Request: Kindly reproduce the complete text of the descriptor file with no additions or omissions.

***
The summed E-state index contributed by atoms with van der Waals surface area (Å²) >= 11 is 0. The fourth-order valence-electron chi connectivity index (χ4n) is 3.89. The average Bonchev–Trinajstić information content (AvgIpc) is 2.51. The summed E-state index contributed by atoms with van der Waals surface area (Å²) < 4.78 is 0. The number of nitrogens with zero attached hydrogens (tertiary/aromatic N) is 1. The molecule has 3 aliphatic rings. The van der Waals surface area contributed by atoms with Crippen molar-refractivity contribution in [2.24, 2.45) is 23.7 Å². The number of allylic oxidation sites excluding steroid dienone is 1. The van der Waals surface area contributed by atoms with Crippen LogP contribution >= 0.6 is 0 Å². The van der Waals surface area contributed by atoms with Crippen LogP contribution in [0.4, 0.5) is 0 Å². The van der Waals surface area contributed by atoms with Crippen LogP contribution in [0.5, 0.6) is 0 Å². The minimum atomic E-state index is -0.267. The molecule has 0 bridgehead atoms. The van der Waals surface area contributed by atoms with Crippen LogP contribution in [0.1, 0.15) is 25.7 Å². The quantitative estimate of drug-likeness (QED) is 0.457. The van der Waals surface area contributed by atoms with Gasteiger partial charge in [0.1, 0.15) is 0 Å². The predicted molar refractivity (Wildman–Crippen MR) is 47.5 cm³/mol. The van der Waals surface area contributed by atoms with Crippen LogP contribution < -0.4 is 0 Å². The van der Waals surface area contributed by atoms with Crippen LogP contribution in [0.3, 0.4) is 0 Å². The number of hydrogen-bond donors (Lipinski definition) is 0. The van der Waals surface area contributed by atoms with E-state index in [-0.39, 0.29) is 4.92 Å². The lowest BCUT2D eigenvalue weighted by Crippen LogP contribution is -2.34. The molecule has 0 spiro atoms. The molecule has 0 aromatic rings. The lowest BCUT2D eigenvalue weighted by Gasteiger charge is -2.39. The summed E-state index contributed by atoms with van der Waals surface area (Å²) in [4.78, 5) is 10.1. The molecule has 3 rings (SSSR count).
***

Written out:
The summed E-state index contributed by atoms with van der Waals surface area (Å²) >= 11 is 0. The fourth-order valence-electron chi connectivity index (χ4n) is 3.89. The average Bonchev–Trinajstić information content (AvgIpc) is 2.51. The summed E-state index contributed by atoms with van der Waals surface area (Å²) < 4.78 is 0. The number of nitrogens with zero attached hydrogens (tertiary/aromatic N) is 1. The molecule has 3 aliphatic rings. The van der Waals surface area contributed by atoms with Crippen molar-refractivity contribution in [2.24, 2.45) is 23.7 Å². The number of allylic oxidation sites excluding steroid dienone is 1. The van der Waals surface area contributed by atoms with Crippen LogP contribution >= 0.6 is 0 Å². The van der Waals surface area contributed by atoms with Crippen LogP contribution in [0.4, 0.5) is 0 Å². The van der Waals surface area contributed by atoms with Crippen LogP contribution in [0.5, 0.6) is 0 Å². The minimum atomic E-state index is -0.267. The molecule has 0 bridgehead atoms. The van der Waals surface area contributed by atoms with Crippen LogP contribution in [0.1, 0.15) is 25.7 Å². The quantitative estimate of drug-likeness (QED) is 0.457. The van der Waals surface area contributed by atoms with Gasteiger partial charge in [0.1, 0.15) is 0 Å². The predicted molar refractivity (Wildman–Crippen MR) is 47.5 cm³/mol. The van der Waals surface area contributed by atoms with Crippen LogP contribution < -0.4 is 0 Å². The van der Waals surface area contributed by atoms with Crippen LogP contribution in [0.3, 0.4) is 0 Å². The number of hydrogen-bond donors (Lipinski definition) is 0. The van der Waals surface area contributed by atoms with E-state index in [-0.39, 0.29) is 4.92 Å². The lowest BCUT2D eigenvalue weighted by Crippen LogP contribution is -2.34. The molecule has 0 spiro atoms. The molecule has 0 aromatic rings. The lowest BCUT2D eigenvalue weighted by Gasteiger charge is -2.39. The summed E-state index contributed by atoms with van der Waals surface area (Å²) in [4.78, 5) is 10.1. The molecule has 3 rings (SSSR count).